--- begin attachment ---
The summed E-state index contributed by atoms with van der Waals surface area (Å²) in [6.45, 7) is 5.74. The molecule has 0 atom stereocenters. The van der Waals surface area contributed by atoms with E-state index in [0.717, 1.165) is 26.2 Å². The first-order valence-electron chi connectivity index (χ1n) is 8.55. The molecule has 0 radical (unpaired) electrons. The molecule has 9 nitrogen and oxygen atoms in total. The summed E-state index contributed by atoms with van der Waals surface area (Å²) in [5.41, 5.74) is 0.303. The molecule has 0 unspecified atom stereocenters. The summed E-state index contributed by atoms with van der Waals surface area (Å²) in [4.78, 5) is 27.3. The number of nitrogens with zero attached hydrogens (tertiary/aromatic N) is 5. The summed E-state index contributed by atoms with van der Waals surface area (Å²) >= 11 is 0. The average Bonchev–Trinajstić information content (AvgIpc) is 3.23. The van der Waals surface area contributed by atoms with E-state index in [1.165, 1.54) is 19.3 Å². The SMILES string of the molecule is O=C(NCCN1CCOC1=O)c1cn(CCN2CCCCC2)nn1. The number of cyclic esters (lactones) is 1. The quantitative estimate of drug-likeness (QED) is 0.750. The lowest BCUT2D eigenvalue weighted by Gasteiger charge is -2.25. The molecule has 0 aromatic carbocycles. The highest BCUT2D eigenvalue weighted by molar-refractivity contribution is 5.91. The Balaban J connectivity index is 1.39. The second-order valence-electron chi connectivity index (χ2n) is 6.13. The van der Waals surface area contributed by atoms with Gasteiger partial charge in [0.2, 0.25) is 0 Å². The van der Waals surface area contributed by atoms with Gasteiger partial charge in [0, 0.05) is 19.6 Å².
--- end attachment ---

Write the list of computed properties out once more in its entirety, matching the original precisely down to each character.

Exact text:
The summed E-state index contributed by atoms with van der Waals surface area (Å²) in [6.45, 7) is 5.74. The molecule has 0 atom stereocenters. The van der Waals surface area contributed by atoms with E-state index in [0.717, 1.165) is 26.2 Å². The first-order valence-electron chi connectivity index (χ1n) is 8.55. The molecule has 0 radical (unpaired) electrons. The molecule has 9 nitrogen and oxygen atoms in total. The summed E-state index contributed by atoms with van der Waals surface area (Å²) in [5.41, 5.74) is 0.303. The molecule has 0 unspecified atom stereocenters. The summed E-state index contributed by atoms with van der Waals surface area (Å²) in [4.78, 5) is 27.3. The number of nitrogens with zero attached hydrogens (tertiary/aromatic N) is 5. The summed E-state index contributed by atoms with van der Waals surface area (Å²) >= 11 is 0. The average Bonchev–Trinajstić information content (AvgIpc) is 3.23. The van der Waals surface area contributed by atoms with E-state index in [1.165, 1.54) is 19.3 Å². The SMILES string of the molecule is O=C(NCCN1CCOC1=O)c1cn(CCN2CCCCC2)nn1. The number of cyclic esters (lactones) is 1. The quantitative estimate of drug-likeness (QED) is 0.750. The lowest BCUT2D eigenvalue weighted by Gasteiger charge is -2.25. The molecule has 0 aromatic carbocycles. The highest BCUT2D eigenvalue weighted by molar-refractivity contribution is 5.91. The Balaban J connectivity index is 1.39. The second-order valence-electron chi connectivity index (χ2n) is 6.13. The van der Waals surface area contributed by atoms with Gasteiger partial charge in [0.2, 0.25) is 0 Å². The van der Waals surface area contributed by atoms with Gasteiger partial charge in [0, 0.05) is 19.6 Å².